The van has been repaired and is back on the road, but I’m still down the £250 excess, and I’ll lose my no-claims bonus unless I can find the registration number of the Post Office van that did the damage. As I haven’t claimed for a very long time, and in fact have only ever had one accident, when a driver pulled out in front of me from the parking bay of the police station in Aviemore many years ago, this no claims is probably considerable.
The driver of the Post Office van which did the damage did not leave their name and address, or registration number, with the witness. Then I read at the Citizens Advice Bureau website that, when there’s been an accident:
The driver must then give their name and address, the name and address of the owner of the vehicle (if the driver is not the owner), and the registration number of the vehicle.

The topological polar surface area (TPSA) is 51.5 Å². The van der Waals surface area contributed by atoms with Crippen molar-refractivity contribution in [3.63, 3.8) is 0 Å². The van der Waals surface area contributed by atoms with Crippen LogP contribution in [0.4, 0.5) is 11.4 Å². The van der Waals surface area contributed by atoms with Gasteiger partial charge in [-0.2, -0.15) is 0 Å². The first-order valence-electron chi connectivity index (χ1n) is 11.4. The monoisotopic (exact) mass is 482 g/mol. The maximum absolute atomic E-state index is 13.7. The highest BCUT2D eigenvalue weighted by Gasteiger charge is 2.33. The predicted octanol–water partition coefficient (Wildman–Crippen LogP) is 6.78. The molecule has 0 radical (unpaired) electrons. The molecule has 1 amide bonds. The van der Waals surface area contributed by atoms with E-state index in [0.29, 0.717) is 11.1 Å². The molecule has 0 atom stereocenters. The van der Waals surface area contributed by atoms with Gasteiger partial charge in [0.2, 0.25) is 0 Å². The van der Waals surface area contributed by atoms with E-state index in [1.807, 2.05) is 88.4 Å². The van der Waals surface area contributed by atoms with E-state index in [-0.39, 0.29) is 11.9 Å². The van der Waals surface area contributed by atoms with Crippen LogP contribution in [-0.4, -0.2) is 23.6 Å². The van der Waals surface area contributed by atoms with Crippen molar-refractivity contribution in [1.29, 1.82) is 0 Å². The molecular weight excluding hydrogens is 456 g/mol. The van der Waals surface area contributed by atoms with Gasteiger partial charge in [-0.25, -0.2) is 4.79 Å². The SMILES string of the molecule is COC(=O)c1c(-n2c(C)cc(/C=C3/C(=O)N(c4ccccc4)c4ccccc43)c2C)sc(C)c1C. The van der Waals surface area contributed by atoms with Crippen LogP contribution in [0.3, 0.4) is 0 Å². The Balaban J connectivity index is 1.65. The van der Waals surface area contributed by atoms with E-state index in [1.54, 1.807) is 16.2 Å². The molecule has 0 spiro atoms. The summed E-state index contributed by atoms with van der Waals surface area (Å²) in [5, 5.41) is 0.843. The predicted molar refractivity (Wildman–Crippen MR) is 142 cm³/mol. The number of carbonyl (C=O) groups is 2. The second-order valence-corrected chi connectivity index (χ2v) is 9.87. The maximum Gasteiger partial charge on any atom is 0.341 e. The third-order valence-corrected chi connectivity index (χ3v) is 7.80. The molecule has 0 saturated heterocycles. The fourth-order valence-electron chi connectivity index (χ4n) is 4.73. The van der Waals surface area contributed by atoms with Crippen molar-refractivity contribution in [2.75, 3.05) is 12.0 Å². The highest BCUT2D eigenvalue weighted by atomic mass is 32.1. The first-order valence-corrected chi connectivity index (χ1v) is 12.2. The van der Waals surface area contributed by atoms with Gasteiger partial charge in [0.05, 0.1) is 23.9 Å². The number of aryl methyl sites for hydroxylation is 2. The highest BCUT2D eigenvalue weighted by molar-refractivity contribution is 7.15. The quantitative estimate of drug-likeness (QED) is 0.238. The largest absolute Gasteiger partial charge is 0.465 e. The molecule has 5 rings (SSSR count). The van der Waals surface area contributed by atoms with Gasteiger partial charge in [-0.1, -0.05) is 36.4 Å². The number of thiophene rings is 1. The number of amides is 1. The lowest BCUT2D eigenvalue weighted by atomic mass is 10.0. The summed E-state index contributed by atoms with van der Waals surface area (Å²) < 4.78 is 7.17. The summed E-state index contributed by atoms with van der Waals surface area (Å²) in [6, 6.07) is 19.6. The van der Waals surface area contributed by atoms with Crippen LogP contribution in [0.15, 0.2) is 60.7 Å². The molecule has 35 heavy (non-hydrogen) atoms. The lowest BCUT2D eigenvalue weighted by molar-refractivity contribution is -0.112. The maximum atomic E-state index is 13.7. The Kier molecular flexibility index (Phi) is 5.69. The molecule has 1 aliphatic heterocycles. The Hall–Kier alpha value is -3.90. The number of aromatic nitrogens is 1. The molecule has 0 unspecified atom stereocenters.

The driver may also have to report the accident to a police officer or at a police station, in person, as soon as practicable and in any case within 24 hours. This duty arises whenever the driver has not given their name and address at the scene of the accident, whether or not they were asked to do so.
So, I went to the local Police Station and asked a very helpful lady there whether the accident had been reported to them by the driver of the Post Office van. It hadn’t. “Ah,” I said, “then that was a crime.” She agreed, and took down the full details. Then she said that she would show it to a police officer, who may, or may not, get back to me.
She also gave me a police incident number. This police incident number goes with the incident number from the Royal Mail Accident Management Centre, the incident number for the repair, the incident number from the Claims people, the Claims people’s reference number, the number that the broker gave me to quote when contacting the legal expenses people, and the legal expenses people’s incident number.
If nothing else, I at least now have an impressive collection of numbers.